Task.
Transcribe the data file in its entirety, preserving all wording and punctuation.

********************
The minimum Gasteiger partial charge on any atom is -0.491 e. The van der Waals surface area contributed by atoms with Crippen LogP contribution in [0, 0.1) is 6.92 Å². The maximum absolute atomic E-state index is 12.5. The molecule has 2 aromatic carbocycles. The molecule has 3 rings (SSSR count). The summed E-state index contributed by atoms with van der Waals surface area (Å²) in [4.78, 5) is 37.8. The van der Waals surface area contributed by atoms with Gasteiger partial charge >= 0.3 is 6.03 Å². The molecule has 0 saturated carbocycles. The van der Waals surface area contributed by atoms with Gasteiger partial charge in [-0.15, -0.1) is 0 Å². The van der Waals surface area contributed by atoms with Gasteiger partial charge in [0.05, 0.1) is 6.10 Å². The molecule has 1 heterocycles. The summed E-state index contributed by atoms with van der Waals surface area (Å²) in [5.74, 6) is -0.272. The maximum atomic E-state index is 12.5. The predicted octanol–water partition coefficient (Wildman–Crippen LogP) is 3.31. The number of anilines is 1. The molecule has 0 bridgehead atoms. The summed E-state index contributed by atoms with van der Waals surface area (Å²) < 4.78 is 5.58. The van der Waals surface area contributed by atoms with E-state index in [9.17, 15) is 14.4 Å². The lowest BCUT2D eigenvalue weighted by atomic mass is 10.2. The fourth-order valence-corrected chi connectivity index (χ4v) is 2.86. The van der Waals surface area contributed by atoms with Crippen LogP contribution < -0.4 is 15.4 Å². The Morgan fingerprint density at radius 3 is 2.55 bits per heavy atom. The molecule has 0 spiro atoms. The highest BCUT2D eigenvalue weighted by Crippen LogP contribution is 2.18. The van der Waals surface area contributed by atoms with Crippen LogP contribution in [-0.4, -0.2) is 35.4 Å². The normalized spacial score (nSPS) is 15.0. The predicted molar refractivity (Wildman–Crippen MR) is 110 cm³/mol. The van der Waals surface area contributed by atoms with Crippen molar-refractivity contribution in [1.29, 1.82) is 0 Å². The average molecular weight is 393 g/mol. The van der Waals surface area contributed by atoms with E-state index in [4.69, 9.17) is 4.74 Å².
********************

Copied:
The minimum Gasteiger partial charge on any atom is -0.491 e. The van der Waals surface area contributed by atoms with Crippen LogP contribution in [0, 0.1) is 6.92 Å². The maximum absolute atomic E-state index is 12.5. The molecule has 2 aromatic carbocycles. The molecule has 3 rings (SSSR count). The summed E-state index contributed by atoms with van der Waals surface area (Å²) in [4.78, 5) is 37.8. The van der Waals surface area contributed by atoms with Gasteiger partial charge >= 0.3 is 6.03 Å². The molecule has 0 saturated carbocycles. The van der Waals surface area contributed by atoms with Gasteiger partial charge in [-0.15, -0.1) is 0 Å². The van der Waals surface area contributed by atoms with Gasteiger partial charge in [0.05, 0.1) is 6.10 Å². The molecule has 1 heterocycles. The summed E-state index contributed by atoms with van der Waals surface area (Å²) in [5.74, 6) is -0.272. The maximum atomic E-state index is 12.5. The predicted octanol–water partition coefficient (Wildman–Crippen LogP) is 3.31. The number of anilines is 1. The molecule has 0 bridgehead atoms. The summed E-state index contributed by atoms with van der Waals surface area (Å²) < 4.78 is 5.58. The van der Waals surface area contributed by atoms with E-state index in [9.17, 15) is 14.4 Å². The lowest BCUT2D eigenvalue weighted by atomic mass is 10.2. The fourth-order valence-corrected chi connectivity index (χ4v) is 2.86. The van der Waals surface area contributed by atoms with Crippen LogP contribution < -0.4 is 15.4 Å². The Morgan fingerprint density at radius 3 is 2.55 bits per heavy atom. The molecule has 0 spiro atoms. The highest BCUT2D eigenvalue weighted by Crippen LogP contribution is 2.18. The van der Waals surface area contributed by atoms with Crippen LogP contribution in [-0.4, -0.2) is 35.4 Å². The normalized spacial score (nSPS) is 15.0. The predicted molar refractivity (Wildman–Crippen MR) is 110 cm³/mol. The van der Waals surface area contributed by atoms with Crippen molar-refractivity contribution in [1.29, 1.82) is 0 Å². The average molecular weight is 393 g/mol. The van der Waals surface area contributed by atoms with E-state index in [4.69, 9.17) is 4.74 Å².